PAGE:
Several South Pacific cast members have appeared in productions of the show before arriving in its Lincoln Center Theater incarnation: in colleges, in community theaters, in non-Equity bus-and-truck-tours for which Boise counted as "a major city." But none of them, to my knowledge, made their theatrical debut in it.

I mention this partly to indicate that my long months of feeling I was the only one in that category are now ended (I first bounded in front of the footlights in a South Pacific staging when I was 9, in a Yankton, South Dakota college production), and partly as a way of introducing the newest cast member in the LCT ensemble: Jason Michael Snow, who plays Yeoman Herbert Quale.

The name Mr. Snow conjures up another Rodgers & Hammerstein musical done at LCT, Carousel, but the other day during a rehearsal break Jason assured me that he first got in costume not in that show but in South Pacific. It was at Ferris High School, in Spokane, Washington, when he was a sophomore. "I played Lt. Cable," Snow said. "I was raised on Rodgers & Hammerstein - my mom loved that era - so it was a natural fit for me."

From that SP to this one for Snow was, to use acting's favorite cliché, a journey. He began at the Boston Conservatory, where he completed a BFA in musical theater, jumped to an immediate post-graduation job in 2006 at Goodspeed in Connecticut, where he did The Pirates of Penzance. He moved to New York for a round of catering and waitering before participating in the workshop of Man in the Ceiling, a musical, by Andrew Lippa, about a little boy who likes to draw. After a stint in the musical Saved at New York's Playwrights Horizons, Snow booked the post-Broadway-run tour of the musical Xanadu.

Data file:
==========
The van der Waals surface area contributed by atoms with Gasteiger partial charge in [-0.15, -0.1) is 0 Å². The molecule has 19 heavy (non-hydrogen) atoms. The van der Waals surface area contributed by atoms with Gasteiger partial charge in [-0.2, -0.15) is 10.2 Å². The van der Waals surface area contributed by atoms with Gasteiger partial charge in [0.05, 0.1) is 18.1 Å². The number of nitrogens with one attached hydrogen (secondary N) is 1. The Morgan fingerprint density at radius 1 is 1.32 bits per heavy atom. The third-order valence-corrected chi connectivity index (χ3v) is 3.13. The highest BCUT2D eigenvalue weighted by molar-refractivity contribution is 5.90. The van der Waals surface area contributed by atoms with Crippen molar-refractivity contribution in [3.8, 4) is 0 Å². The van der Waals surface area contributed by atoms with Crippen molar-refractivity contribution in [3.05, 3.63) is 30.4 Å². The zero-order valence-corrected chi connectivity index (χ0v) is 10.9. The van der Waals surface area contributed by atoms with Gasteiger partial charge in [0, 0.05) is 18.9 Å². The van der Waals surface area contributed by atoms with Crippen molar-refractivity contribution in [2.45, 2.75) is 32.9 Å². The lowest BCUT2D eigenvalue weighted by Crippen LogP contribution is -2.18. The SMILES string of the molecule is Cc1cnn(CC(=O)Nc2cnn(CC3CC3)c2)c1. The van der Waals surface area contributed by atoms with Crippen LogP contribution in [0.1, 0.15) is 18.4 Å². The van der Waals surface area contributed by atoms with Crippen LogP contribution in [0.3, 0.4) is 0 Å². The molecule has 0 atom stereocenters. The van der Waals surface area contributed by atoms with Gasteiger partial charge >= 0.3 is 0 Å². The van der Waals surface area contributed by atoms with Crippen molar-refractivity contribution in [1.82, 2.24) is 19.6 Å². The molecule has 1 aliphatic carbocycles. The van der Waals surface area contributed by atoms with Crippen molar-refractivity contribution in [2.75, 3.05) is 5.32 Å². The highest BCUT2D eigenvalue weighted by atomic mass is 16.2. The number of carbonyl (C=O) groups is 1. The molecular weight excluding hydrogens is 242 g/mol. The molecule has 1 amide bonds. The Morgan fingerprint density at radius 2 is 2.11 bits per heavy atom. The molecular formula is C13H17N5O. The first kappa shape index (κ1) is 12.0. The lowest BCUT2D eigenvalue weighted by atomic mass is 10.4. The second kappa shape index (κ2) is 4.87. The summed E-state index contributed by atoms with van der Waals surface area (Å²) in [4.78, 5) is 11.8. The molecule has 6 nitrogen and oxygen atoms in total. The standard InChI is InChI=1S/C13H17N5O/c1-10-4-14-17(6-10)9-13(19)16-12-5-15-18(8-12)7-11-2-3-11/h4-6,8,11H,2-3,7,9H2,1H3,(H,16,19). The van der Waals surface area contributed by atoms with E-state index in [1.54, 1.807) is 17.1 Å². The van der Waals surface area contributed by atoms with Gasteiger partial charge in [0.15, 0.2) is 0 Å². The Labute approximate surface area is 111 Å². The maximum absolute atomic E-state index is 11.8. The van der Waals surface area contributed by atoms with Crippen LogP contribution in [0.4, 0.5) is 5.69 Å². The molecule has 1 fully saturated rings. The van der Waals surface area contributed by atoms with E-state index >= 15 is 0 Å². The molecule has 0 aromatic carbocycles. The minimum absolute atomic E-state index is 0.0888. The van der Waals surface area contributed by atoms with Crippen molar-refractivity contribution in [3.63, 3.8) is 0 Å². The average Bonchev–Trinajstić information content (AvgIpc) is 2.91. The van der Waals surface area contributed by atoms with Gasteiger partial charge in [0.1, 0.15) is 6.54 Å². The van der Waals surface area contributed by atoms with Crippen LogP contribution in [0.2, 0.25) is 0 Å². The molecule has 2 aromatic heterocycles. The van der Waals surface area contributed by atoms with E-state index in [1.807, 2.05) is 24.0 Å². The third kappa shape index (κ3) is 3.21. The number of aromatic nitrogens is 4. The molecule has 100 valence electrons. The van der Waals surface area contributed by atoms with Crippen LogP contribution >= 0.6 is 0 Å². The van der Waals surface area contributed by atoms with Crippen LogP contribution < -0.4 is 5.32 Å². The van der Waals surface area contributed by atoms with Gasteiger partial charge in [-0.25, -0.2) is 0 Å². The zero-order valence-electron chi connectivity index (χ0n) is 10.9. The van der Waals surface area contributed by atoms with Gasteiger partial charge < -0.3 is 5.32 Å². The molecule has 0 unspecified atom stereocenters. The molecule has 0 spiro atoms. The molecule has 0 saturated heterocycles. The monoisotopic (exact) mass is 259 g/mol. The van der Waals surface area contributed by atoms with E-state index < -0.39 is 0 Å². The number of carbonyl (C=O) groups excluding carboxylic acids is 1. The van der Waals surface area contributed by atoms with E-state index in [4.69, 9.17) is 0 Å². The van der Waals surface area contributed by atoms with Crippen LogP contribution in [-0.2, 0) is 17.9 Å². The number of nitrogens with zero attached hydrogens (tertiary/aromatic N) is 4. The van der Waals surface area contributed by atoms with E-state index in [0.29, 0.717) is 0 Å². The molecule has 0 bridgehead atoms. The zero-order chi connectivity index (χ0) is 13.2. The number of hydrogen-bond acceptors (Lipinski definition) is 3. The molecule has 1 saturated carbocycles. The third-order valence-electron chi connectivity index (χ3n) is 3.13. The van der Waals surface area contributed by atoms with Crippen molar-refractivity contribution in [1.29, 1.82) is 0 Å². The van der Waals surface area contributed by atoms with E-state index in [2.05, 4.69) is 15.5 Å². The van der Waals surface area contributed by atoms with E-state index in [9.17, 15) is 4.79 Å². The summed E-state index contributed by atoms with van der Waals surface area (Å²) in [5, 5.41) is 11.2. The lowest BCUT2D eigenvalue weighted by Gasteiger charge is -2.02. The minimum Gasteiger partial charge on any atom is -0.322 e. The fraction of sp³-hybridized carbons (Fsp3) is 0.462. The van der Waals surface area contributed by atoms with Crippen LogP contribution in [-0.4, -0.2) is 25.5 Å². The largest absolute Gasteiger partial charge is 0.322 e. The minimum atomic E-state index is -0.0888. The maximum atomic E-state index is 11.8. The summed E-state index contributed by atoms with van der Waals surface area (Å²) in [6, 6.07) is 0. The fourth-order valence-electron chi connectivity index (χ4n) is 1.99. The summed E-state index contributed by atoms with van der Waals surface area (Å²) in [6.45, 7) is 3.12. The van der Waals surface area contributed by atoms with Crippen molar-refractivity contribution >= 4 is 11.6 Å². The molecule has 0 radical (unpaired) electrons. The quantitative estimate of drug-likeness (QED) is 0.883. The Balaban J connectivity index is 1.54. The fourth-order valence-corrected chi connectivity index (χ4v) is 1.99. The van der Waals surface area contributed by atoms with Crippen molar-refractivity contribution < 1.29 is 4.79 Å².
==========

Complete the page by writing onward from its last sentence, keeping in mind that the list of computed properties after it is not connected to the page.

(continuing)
"I didn't really see all of the U.S.A. on that one," says Snow about the tour, which began in October 2008 and finished in May 2009. "We did three-and-a-half months in San Diego, three-and-a-half months in Chicago, and a month in Tokyo."

Hearing that last stop, I immediately presented Snow with a quick Larry King-like follow-up: "Why Tokyo?"

Snow replied: "Olivia Newton John" - who starred in the 1980 movie version - "is kind of a cult figure in Japan." But did people "get" the show's stand-up type of comedy? "Well, we learned after we got started in Tokyo that some of the Japanese supertitles were a little creative. At one point, the two bad muses say, 'Let us not giggle, let us cackle.' The translation went: 'Let us not laugh, let us act like two old women and talk in loud voices.' So much for economy."

Lyrical challenges are something that Snow himself has been dealing with lately, as he composes the music for a new musical called Hey, You Know What Movie Would Make a Good Musical? "I'm doing it with two of my friends from the Boston Conservatory," Snow says. "Being in South Pacific is inspiring me to make it more of a book musical." The four movie classics that come in for the sharp yet loving jabs of this show are: Jerry Maguire, Scream, Home Alone, and Twister.

That last one - inspired of course by the 1996 picture in which Bill Paxton and Helen Hunt race around after tornadoes - is the one that whets my appetite. You can get a sense of what aspect of this project you yourself prefer by clicking here, which will take you to the YouTube page where Snow & Co. perform excerpts. You haven't lived till you see what they've done withMaguire's "Show Me The Money!"

BRENDAN LEMON is the American theater critic for the Financial Timesand the editor of